Amid media reports that the Marada Movement had decided to stay out of the government, Frangieh is set to talk about his party’s participation in the Cabinet at a news conference Tuesday after having postponed it from Saturday. Frangieh, an archfoe of caretaker Foreign Minister Gebran Bassil, was reported to have accused Bassil of naming all the Christian ministers in the new government. Similarly, the SSNP, which has a three-member bloc in the 128-member Parliament, is demanding a ministerial post in the government.

The SSNP, backed by Diab, wants the Economy Ministry to be allotted to Amal Haddad, the former head of the Beirut Bar Association, while the Free Patriotic Movement, backed by Aoun, has proposed Ayman Haddad, an economist, for the economy portfolio.

According to the Baabda source, the Catholic sect would be assigned one ministry instead of two as it had demanded.

The problem of representing the Druze sect has been solved by allotting two ministries, including the industry portfolio, to one Druze minister, the source said.

MP Talal Arslan, head of the Lebanese Democratic Party, has specifically called for the Industry Ministry, in addition to another ministry representing the Druze sect.

Arslan’s Druze rival, Walid Joumblatt, leader of the Progressive Socialist Party, has said his party’s bloc will not participate in the next government. Neither will the blocs of the Future Movement, the Lebanese Forces and the Kataeb Party, leaving Diab with the choice of forming a “one-sided” government that represents only the FPM, the Amal Movement, Hezbollah and their allies.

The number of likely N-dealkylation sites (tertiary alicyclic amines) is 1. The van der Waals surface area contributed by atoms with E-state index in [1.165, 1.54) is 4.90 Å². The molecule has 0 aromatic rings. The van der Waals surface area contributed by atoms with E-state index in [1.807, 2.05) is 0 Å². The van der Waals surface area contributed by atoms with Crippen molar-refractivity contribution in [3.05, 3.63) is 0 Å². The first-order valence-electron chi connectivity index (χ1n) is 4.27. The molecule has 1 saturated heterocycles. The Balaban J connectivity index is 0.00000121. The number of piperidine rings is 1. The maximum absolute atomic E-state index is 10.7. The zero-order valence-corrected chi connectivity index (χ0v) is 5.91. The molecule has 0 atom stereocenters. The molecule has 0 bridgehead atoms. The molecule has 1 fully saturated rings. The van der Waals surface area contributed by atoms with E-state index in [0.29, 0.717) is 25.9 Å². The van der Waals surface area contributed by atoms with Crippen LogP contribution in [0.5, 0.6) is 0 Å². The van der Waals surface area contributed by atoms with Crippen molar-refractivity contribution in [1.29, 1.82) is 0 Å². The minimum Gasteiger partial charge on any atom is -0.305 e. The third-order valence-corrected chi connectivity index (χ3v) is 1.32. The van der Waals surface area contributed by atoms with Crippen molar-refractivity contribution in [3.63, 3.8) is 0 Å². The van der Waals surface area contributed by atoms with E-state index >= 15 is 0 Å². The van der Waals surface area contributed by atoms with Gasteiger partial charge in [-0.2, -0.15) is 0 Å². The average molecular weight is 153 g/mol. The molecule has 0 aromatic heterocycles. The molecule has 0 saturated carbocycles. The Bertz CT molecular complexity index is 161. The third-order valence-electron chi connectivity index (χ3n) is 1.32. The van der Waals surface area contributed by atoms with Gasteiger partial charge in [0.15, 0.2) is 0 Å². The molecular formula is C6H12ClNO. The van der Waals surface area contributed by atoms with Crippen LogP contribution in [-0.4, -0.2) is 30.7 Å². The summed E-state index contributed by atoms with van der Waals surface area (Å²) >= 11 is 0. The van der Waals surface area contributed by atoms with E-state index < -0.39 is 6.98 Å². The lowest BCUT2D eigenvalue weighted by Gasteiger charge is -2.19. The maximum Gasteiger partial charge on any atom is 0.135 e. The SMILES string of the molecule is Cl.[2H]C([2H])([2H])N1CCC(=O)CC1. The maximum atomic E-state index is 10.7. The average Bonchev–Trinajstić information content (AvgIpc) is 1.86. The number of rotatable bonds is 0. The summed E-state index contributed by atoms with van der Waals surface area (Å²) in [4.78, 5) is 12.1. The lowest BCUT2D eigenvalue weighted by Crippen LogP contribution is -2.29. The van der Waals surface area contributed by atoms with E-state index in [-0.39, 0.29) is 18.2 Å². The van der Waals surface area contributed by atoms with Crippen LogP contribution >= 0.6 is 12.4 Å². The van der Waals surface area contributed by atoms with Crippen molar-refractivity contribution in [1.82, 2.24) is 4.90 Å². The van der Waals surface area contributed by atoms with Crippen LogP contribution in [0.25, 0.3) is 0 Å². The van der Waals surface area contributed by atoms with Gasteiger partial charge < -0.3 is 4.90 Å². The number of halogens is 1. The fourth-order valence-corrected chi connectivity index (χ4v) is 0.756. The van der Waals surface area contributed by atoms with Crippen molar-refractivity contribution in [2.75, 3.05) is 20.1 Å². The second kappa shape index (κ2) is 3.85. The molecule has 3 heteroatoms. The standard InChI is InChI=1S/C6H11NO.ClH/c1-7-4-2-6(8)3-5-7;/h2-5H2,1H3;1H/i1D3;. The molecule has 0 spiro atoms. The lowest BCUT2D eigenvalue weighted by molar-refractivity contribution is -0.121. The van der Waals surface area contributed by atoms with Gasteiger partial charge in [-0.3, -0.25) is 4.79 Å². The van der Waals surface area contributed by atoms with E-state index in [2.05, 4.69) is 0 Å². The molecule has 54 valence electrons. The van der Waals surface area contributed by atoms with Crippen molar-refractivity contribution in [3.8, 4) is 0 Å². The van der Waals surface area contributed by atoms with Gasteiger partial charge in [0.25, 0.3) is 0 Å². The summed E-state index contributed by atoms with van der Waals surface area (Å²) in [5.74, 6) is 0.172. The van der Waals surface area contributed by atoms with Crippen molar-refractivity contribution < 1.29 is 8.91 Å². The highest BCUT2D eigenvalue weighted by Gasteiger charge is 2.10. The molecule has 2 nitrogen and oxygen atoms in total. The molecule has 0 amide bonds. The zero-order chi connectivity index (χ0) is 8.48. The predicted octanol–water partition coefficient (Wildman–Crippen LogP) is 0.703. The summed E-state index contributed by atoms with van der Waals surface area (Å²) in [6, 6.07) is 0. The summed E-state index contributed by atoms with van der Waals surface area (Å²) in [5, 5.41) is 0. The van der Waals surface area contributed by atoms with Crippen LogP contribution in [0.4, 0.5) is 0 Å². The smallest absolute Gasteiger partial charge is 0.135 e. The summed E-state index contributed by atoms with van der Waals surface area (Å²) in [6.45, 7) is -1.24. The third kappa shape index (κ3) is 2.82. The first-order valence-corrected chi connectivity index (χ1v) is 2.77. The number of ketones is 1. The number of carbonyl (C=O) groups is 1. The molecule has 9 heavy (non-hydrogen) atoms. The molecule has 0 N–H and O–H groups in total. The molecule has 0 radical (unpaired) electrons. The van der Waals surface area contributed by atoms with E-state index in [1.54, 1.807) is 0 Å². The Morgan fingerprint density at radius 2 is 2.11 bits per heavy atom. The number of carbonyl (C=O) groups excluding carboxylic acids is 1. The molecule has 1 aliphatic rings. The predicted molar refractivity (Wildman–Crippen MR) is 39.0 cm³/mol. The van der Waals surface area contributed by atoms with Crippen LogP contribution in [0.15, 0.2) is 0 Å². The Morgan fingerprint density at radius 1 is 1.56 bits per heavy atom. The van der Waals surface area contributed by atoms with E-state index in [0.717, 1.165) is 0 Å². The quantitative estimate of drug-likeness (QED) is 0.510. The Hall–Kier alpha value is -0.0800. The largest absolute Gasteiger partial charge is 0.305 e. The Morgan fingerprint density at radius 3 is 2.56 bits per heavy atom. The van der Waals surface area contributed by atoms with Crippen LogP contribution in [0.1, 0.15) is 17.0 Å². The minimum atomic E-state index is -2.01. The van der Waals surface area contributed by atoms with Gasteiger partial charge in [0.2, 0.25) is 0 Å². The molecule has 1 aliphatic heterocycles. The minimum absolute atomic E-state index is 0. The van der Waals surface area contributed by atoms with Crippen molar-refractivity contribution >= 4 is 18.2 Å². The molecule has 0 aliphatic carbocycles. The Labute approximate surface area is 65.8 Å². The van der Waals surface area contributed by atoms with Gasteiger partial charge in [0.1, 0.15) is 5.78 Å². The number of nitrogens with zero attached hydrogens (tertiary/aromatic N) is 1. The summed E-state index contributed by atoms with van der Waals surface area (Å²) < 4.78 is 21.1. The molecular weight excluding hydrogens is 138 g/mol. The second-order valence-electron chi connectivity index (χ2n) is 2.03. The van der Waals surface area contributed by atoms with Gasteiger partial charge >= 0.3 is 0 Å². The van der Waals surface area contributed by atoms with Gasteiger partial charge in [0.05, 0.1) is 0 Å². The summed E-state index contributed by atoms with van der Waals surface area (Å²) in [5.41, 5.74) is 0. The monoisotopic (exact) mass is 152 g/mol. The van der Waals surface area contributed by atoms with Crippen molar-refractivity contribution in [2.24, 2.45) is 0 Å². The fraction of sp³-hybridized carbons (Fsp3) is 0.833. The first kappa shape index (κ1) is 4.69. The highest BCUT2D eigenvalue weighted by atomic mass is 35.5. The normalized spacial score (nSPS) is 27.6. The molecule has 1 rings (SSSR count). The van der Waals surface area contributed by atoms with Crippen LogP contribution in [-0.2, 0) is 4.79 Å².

Diab has rejected requests by the FPM, the Amal Movement and Hezbollah, which nominated Diab to form a new government, to increase the number of ministers to 20 or 24, insisting on an 18-member government.

Earlier Sunday, caretaker Prime Minister Saad Hariri said the way to defuse escalating tensions in the streets was to “stop wasting time” and move forward with government formation. “There is a way to calm the popular storm. Stop wasting time, form a government and open the door to political and economic solutions,” Hariri said via Twitter.

“To keep the Army, security forces and protesters in a state of confrontation is to revolve around the problem, rather than solving it,” he added.

Joumblatt criticized the clashes that engulfed Beirut. “Beirut does not deserve this treatment that carries with it a semi-destruction of the city. Only a dialogue among political parties should prevail whatever the differences are,” Joumblatt tweeted. While supporting peaceful demonstrations, the PSP leader rejected the use of violence by any group.

The Cabinet impasse comes as Lebanon is grappling with the worst economic and financial crisis since 1975-90 Civil War. The Lebanese pound, officially pegged to the U.S. dollar, has lost as much as 40 percent of its value on the black market. Amid a dollar liquidity crunch, individual banks have imposed informal capital controls, thousands of jobs have been lost and many businesses shuttered.


The Daily Star